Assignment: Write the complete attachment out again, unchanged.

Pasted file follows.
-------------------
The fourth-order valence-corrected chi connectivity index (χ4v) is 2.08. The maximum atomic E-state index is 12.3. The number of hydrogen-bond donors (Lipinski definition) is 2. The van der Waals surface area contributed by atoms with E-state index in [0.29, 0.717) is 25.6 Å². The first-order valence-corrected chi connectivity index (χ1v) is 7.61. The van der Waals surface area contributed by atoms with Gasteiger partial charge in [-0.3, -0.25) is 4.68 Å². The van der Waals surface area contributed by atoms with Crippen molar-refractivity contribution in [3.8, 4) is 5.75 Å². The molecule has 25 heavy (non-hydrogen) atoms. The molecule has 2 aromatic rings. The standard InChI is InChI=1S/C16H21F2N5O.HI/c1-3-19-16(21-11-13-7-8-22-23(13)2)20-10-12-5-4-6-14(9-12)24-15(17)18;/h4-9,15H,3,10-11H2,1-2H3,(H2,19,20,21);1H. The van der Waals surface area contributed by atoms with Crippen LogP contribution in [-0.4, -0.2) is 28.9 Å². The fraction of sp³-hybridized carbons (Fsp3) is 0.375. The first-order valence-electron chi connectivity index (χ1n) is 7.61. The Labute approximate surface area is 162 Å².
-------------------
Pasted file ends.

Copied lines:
The fourth-order valence-corrected chi connectivity index (χ4v) is 2.08. The maximum atomic E-state index is 12.3. The number of hydrogen-bond donors (Lipinski definition) is 2. The van der Waals surface area contributed by atoms with E-state index in [0.29, 0.717) is 25.6 Å². The first-order valence-corrected chi connectivity index (χ1v) is 7.61. The van der Waals surface area contributed by atoms with Gasteiger partial charge in [-0.3, -0.25) is 4.68 Å². The van der Waals surface area contributed by atoms with Crippen molar-refractivity contribution in [3.8, 4) is 5.75 Å². The molecule has 25 heavy (non-hydrogen) atoms. The molecule has 2 aromatic rings. The standard InChI is InChI=1S/C16H21F2N5O.HI/c1-3-19-16(21-11-13-7-8-22-23(13)2)20-10-12-5-4-6-14(9-12)24-15(17)18;/h4-9,15H,3,10-11H2,1-2H3,(H2,19,20,21);1H. The van der Waals surface area contributed by atoms with Crippen LogP contribution in [-0.4, -0.2) is 28.9 Å². The fraction of sp³-hybridized carbons (Fsp3) is 0.375. The first-order valence-electron chi connectivity index (χ1n) is 7.61. The Labute approximate surface area is 162 Å².